(2017) (voices of Luke Wilson, Eddie Izzard) (PG)
- QUICK TAKE:
- Computer Animated Dramedy: A young Tibetan mastiff leaves his mountain village -- and responsibility of helping protect the wool-producing sheep from wolves -- to try to make it in the big city as a rock 'n roll musician.
- In the high altitude village of Tibet's Snow Mountain, it's up to mastiffs to protect the wool-producing sheep from predatory wolves. The mastiff leader, Khampa (voice of J.K. SIMMONS), wants to pass on his responsibility to his son, Bodi (voice of LUKE WILSON), but the young dog is more interested in music than in the daily grind of overseeing some of the sheep dressing up like fierce guards to fool the wolves and keep them at bay. Khampa is disappointed in this -- especially what with having banned music in the past for being a distraction to security -- but the village's resident storyteller, Fleetwood Yak (voice of SAM ELLIOTT), eventually convinces him to allow his son to travel to the big city to give it a go as a rock 'n roll musician.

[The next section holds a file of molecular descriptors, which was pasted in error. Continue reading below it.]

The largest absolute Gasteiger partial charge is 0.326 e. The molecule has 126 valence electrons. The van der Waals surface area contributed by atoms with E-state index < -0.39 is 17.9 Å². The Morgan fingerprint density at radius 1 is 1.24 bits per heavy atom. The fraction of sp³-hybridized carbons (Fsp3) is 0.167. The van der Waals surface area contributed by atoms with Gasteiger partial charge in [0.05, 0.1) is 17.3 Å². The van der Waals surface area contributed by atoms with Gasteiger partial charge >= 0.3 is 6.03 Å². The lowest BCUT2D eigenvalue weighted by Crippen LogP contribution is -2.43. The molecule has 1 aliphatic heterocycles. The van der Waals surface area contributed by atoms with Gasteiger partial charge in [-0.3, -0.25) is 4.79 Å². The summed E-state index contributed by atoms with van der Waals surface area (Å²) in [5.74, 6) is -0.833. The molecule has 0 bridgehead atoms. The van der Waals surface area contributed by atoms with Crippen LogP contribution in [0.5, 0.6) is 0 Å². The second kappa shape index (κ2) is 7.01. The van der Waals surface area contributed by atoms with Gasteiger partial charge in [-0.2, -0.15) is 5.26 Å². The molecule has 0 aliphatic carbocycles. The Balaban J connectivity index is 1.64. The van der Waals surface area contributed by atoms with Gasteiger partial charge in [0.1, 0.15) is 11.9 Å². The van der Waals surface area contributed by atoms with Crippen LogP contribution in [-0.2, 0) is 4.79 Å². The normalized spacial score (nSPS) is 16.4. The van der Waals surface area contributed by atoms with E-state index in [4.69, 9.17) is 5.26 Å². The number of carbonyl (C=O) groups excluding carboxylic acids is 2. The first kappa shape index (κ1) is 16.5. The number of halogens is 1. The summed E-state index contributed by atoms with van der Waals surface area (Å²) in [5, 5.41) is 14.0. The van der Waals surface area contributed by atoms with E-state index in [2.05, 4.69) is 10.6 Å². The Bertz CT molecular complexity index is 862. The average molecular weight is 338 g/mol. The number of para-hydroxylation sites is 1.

That's been Bodi's dream ever since a radio literally fell from the sky (and a plane passing overhead) which allowed him to hear the music of the legendary feline musician Angus Scattergood (voice of EDDIE IZZARD) along with that cat's advice to follow one's dream. And thus Bodi heads off for the bright lights and the city's music park in hopes of finding Angus for some music lessons. Bass guitarist Darma (voice of MAE WHITMAN) and drummer Germur (voice of JORGE GARCIA) think that's quaint, but egotistical guitarist Trey (voice of MATT DILLON) convinces the young dreamer -- as a mean joke -- that he should pay Angus a visit.